Thursday, October 26, 2000
Halloween is the Seem-To-Be Players' favorite time of year. This season the professional children's theater company has resurrected an old favorite for its double creature feature.
"Cats and Bats," written by Seem-To-Be Players founder Ric Averill for 3- to 6-year-olds and their families, tells the story of Lucy the cat who learns to accept a new household pet, Belfry the bat.
"It's really about having a new brother or sister," Averill says.
Cast members include Averill, Jennifer Glenn, Jerry Mitchell and Alyssa Buecker, a member of the Seem-To-Be Players apprentice program.
The play, which also talks about friendship, is included in a collection of Averill's short plays titled "Princess and the Pea."
"The Witch of Loc Island," written by Averill for those 5 years and older, is about a shape changer who controls a group of sea nymphs and enchants young boys who come her way looking for treasure. When the young boy Houarn is trapped, Bella, a young girl, must use the magic left behind by her mother to save him.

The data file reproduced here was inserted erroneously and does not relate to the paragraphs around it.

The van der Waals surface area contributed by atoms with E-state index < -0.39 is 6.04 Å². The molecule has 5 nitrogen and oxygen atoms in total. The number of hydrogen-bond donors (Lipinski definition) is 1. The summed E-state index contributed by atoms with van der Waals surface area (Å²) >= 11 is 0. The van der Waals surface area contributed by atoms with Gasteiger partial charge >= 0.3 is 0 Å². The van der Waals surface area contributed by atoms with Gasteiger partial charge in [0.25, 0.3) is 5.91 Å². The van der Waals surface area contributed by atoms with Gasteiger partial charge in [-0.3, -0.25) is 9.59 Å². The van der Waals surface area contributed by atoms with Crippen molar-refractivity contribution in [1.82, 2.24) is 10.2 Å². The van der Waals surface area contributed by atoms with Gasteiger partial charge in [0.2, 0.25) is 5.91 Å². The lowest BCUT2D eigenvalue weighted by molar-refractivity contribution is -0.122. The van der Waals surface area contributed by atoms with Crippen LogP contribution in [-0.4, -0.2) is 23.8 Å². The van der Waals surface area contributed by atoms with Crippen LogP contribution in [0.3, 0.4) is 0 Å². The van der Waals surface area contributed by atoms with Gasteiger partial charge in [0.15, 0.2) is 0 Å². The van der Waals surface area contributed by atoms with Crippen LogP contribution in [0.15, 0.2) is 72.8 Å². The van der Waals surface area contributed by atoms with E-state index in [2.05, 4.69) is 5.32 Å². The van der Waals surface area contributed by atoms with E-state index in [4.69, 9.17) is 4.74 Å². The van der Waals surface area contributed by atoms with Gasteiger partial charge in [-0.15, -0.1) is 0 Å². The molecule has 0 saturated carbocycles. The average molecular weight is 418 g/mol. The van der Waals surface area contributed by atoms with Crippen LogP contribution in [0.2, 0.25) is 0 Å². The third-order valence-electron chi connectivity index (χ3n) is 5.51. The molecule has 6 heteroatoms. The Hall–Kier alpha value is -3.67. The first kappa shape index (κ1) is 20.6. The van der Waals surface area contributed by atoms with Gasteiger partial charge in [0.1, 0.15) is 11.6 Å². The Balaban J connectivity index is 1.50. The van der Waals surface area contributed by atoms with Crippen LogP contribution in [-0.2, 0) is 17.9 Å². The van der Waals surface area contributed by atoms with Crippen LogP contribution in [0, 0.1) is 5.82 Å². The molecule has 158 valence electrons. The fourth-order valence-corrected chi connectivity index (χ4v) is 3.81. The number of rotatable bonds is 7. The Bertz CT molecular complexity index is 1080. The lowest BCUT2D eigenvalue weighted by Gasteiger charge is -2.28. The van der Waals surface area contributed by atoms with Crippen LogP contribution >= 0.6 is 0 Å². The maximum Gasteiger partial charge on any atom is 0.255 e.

"I got it from Nordic or Celtic tales," Averill says of the play's origin. "It's similar to the 'Selkie' play. There's shape changing going on. There's the feel of the wind-swept fishing village. There's woman or girl magic. She saves the boy, and the girl has to reclaim her heritage before she can stop the spell."
The 50-minute show has an age-appropriate cast. Student actors include Sarah Robinson, Taylor Worthington, Rachel Beaumont, Mick Cottin, Liz Stuewe, Aber Dutton Miller, Laura Williams, Brenna Daldorph, Hanna Robinson, Sara Cortese, Hannah Kapp-Klote, Lily Robinson and Nicolette Weil. Adult cast members are Glenn, Jeremy Auman, Jenny Selig and Kris Ariel.
Music will be provided by Mike Boring, piano; Lauralyn Bodle, violin; and Steve Kapp, double bass. Choreographer is Ellie Goudie Averill, of Topeka.
Seem-To-Be apprentices will conduct a sing-along at each show, and audience members are encouraged to wear costumes.
In addition to the Halloween plays, the Seem-To-Be Players are completing a 13-week tour of its "Boston Tea Party." The troupe soon will be represented by Main Stage, a booking agency in St. Louis, and will tour "Stuart Little" and "Sacagawea."
"It puts us in the same category as acts coming to the Lied Center," Averill says. "Next year, we will have two companies on the road at the same time and four productions."